I'll post at least one of the fishbowl poems here so you-all can enjoy it. (Remember, you get an extra freebie poem if someone new posts a prompt or makes a donation, and additional perks at $100-$300 in donations.  Linkbacks reveal verses of "The Charlady's Tale.") The rest of the poems will go into my archive for magazine submission, or for serial poems, get unlinked listings on the Serial Poetry page.
Fly Free

Poem: "Shards of a Different Past"

Here is today's freebie.  It was inspired by a prompt from ellenmillion, who asked about the alternate history of Torn World.  Yes, you may prompt for alt-history in a project I frequent, rather than Earth history, if you wish.  In canonical Torn World history, Inoram -- the core of what became the great Empire of the south -- contacted and conquered Roluma fairly early.  But suppose the shards had fallen in a different order, and Roluma had more allies when that barrier fell ...

Shards of a Different Past

As the barriers began to fall,
the people of Roluma expanded west
through the Riilass swamps to the central gulf
where they met the Irfai and the Duurludirj.

Fierce pirates and doughty warsailors
braved the high waves despite the sea monsters.
The Irfai loved the Roluman spearbeaks, and
rode them as easily as the pitching deck of a ship.
The Duurludirj in particular were thrilled
by scytheclaw packs that would attack even Death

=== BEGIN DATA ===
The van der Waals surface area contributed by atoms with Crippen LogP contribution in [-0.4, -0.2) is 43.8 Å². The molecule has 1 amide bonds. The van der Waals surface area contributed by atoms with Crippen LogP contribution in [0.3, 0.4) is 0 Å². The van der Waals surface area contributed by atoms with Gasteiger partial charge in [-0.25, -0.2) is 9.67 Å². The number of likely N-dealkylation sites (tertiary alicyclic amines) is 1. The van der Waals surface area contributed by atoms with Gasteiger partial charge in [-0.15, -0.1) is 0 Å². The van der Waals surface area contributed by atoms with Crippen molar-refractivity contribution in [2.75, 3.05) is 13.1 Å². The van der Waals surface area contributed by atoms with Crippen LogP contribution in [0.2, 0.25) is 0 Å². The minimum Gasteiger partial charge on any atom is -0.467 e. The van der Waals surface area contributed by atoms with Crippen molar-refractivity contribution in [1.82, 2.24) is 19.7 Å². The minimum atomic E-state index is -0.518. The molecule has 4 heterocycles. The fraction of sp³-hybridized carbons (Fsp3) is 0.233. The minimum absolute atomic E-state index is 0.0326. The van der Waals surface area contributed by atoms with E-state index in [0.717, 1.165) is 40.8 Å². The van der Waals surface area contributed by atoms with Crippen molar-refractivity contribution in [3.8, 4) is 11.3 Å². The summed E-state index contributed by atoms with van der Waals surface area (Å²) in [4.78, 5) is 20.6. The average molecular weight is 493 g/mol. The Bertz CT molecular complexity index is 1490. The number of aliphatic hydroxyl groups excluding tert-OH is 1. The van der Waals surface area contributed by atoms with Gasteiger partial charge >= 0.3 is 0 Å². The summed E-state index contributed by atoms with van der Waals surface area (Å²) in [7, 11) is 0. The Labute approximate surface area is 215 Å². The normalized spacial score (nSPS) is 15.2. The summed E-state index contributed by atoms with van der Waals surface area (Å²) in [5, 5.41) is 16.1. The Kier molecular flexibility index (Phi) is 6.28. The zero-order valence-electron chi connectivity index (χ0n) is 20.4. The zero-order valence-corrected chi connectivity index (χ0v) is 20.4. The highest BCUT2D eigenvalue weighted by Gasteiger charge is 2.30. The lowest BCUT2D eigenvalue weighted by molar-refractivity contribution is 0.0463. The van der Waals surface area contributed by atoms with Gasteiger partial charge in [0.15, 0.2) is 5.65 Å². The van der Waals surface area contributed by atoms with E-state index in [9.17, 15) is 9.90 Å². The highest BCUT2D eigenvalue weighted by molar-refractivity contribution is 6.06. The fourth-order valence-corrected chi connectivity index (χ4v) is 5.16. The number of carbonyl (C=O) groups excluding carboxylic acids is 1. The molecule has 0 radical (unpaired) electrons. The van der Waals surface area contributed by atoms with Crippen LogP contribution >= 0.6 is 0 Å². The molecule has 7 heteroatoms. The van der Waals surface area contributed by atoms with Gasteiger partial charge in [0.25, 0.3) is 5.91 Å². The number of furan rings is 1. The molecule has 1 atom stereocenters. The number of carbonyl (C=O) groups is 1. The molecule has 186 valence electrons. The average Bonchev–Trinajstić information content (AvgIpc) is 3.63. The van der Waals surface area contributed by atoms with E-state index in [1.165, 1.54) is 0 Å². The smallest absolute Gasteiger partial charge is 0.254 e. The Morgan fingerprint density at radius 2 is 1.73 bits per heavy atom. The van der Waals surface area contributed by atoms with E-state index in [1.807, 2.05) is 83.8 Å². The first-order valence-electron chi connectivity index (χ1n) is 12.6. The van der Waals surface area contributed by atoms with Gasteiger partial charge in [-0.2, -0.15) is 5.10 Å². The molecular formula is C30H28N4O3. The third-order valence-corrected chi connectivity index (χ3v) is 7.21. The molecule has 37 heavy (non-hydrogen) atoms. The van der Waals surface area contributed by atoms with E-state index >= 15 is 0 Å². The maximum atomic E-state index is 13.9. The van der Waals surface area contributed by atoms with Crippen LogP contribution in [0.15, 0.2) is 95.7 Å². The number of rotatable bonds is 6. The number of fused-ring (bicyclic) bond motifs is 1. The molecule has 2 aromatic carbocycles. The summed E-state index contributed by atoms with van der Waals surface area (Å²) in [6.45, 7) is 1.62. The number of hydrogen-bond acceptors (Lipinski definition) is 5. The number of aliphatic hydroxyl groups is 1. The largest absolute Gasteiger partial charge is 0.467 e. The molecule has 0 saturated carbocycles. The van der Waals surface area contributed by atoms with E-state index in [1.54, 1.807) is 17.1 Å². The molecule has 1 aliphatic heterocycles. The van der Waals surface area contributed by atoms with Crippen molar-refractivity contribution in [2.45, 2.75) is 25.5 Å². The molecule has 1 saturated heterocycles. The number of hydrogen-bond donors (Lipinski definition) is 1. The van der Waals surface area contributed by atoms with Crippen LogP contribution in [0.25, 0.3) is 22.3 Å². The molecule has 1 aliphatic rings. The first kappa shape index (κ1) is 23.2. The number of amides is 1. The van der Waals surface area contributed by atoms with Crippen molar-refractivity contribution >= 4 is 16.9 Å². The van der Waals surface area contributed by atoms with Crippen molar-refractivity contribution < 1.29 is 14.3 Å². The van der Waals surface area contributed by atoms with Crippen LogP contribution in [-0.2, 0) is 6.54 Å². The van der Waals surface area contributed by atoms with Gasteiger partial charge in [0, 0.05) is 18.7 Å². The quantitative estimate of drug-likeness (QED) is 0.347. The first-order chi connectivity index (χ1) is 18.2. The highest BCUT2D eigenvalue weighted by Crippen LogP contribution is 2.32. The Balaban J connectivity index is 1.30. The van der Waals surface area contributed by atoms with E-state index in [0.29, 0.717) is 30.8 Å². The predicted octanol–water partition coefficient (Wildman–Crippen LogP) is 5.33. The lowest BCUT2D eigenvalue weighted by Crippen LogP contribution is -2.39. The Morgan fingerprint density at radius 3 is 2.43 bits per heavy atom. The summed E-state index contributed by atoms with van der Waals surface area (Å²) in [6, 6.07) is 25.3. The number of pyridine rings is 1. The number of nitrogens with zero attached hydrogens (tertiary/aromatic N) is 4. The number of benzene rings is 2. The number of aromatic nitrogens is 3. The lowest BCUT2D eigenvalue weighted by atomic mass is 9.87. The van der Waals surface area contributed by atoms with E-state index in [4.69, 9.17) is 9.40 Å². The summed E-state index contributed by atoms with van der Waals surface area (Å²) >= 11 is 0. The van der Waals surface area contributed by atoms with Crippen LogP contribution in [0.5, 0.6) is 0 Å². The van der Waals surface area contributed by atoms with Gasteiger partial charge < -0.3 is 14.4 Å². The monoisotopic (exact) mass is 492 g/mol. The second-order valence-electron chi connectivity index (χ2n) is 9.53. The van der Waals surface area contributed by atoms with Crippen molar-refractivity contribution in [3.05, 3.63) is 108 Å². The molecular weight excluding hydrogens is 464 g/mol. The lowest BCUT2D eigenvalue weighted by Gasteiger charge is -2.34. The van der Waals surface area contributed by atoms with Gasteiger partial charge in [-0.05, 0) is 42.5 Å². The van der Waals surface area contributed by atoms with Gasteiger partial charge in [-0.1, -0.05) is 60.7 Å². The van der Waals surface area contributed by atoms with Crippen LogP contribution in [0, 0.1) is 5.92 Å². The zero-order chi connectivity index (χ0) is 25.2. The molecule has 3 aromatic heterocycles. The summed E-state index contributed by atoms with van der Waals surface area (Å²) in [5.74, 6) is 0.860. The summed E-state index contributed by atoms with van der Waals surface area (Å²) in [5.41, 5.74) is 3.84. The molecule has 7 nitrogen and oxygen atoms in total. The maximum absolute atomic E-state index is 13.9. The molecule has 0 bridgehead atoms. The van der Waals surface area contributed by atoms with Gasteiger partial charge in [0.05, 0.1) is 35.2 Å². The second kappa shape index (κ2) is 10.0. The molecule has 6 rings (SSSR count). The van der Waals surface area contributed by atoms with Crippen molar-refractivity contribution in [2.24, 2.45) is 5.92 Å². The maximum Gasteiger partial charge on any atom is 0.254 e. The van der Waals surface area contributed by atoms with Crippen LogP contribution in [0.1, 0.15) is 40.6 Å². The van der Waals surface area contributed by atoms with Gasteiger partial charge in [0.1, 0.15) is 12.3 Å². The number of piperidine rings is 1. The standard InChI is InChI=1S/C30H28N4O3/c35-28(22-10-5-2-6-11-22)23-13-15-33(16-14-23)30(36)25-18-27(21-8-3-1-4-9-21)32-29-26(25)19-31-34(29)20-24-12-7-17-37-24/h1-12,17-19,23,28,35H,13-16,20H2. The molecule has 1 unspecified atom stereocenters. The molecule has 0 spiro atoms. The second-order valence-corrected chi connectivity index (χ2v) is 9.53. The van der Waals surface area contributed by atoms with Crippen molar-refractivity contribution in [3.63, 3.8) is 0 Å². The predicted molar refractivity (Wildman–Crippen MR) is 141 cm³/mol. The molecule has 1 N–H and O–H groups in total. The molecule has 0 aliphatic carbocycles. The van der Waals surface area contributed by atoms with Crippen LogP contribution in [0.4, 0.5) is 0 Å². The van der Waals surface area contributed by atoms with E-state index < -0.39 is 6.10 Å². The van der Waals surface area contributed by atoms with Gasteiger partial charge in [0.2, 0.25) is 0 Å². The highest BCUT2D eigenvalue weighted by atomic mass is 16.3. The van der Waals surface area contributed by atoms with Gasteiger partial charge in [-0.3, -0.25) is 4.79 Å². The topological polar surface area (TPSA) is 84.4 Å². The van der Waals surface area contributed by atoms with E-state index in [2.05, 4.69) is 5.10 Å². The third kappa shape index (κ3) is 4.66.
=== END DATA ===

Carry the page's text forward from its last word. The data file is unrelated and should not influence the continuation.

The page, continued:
and by oxbirds as beasts of burden for their tropical islands.
The Roluma had found loyal new friends.

When the Little Empire attacked out of Inoram
across the deadlands of a fallen barrier,
the cavalry held them at bay
while the navy sailed up the interior sea
to cut Inoram into three pieces,
dividing and conquering.

To the children of Roluma, it was nothing more
than another boring chapter in the history books,
the place marked by a colorful feather.


Poem: "A Hole in the Blanket"

This poem began with my post about "Always Chaotic Evil" races in fantasy, which led to marina_bonomi's thoughtful discussion, and between us we came up with the core ideas for this piece of "sword and soul."

This microfunded poem is being posted one verse at a time, as donations come in to cover them. The rate is $.50/line, so $5 will reveal 10 new lines, and so forth. There is a permanent donation button on my profile page, or you can contact me for other arrangements. You can also ask me about the number of lines per verse, if you want to fund a certain number of verses.
So far sponsors include: marina_bonomi, Anthony & Shirley Barrette

138 lines, Buy It Now = $69
Amount donated = $15
Verses posted = 5 of 25

Amount remaining to fund fully = $54
Amount needed to fund next verse = $2
Amount needed to fund the verse after that = $2.50

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Call for Cosponsors

je_reviens has chipped in $10 toward "People of the Longboat."  Who wants to pick up the remaining $10 for this poem?

FULLY SPONSORED!  Thanks to Stephen Laird for picking up the other half.

From the prompt about Iroquois crossing to Europe, I got the free-verse poem "People of the Longboat." It features collaboration between Leif Ericson, the Algonquians, and the Haudenosaunee as to the best construction of a ship.